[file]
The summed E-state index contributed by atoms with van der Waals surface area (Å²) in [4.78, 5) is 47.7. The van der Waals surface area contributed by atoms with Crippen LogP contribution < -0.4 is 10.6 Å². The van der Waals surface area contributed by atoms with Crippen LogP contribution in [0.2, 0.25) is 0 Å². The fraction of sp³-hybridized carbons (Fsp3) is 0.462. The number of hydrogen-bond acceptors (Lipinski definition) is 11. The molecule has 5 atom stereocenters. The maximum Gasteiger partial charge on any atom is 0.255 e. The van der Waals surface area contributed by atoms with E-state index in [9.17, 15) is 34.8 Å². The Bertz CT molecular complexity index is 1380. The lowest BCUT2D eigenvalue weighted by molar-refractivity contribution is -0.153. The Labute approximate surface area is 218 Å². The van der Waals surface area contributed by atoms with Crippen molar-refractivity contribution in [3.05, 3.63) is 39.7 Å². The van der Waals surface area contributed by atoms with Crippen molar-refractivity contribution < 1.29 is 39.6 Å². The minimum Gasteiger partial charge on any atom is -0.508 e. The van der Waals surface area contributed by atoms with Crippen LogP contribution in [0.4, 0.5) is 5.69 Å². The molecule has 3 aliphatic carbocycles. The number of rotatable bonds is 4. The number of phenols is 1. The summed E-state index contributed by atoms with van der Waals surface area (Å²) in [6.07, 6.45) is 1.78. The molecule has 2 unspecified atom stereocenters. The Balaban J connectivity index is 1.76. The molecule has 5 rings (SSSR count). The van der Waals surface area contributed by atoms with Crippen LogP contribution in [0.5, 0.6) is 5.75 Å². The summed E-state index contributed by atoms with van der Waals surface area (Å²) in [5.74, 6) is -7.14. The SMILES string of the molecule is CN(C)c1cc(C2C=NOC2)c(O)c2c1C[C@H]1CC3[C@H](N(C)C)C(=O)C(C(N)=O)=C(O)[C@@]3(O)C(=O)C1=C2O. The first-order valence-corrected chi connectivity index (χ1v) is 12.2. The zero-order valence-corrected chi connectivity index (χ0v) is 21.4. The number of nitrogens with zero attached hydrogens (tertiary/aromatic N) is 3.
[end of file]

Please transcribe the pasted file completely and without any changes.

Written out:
The summed E-state index contributed by atoms with van der Waals surface area (Å²) in [4.78, 5) is 47.7. The van der Waals surface area contributed by atoms with Crippen LogP contribution < -0.4 is 10.6 Å². The van der Waals surface area contributed by atoms with Crippen LogP contribution in [0.2, 0.25) is 0 Å². The fraction of sp³-hybridized carbons (Fsp3) is 0.462. The number of hydrogen-bond acceptors (Lipinski definition) is 11. The molecule has 5 atom stereocenters. The maximum Gasteiger partial charge on any atom is 0.255 e. The van der Waals surface area contributed by atoms with E-state index in [9.17, 15) is 34.8 Å². The Bertz CT molecular complexity index is 1380. The lowest BCUT2D eigenvalue weighted by molar-refractivity contribution is -0.153. The Labute approximate surface area is 218 Å². The van der Waals surface area contributed by atoms with Crippen molar-refractivity contribution in [3.05, 3.63) is 39.7 Å². The van der Waals surface area contributed by atoms with Crippen molar-refractivity contribution < 1.29 is 39.6 Å². The minimum Gasteiger partial charge on any atom is -0.508 e. The van der Waals surface area contributed by atoms with Crippen LogP contribution in [0.4, 0.5) is 5.69 Å². The molecule has 3 aliphatic carbocycles. The number of rotatable bonds is 4. The number of phenols is 1. The summed E-state index contributed by atoms with van der Waals surface area (Å²) in [6.07, 6.45) is 1.78. The molecule has 2 unspecified atom stereocenters. The Balaban J connectivity index is 1.76. The molecule has 5 rings (SSSR count). The van der Waals surface area contributed by atoms with Crippen LogP contribution in [0.5, 0.6) is 5.75 Å². The summed E-state index contributed by atoms with van der Waals surface area (Å²) in [5.74, 6) is -7.14. The SMILES string of the molecule is CN(C)c1cc(C2C=NOC2)c(O)c2c1C[C@H]1CC3[C@H](N(C)C)C(=O)C(C(N)=O)=C(O)[C@@]3(O)C(=O)C1=C2O. The first-order valence-corrected chi connectivity index (χ1v) is 12.2. The zero-order valence-corrected chi connectivity index (χ0v) is 21.4. The number of nitrogens with zero attached hydrogens (tertiary/aromatic N) is 3.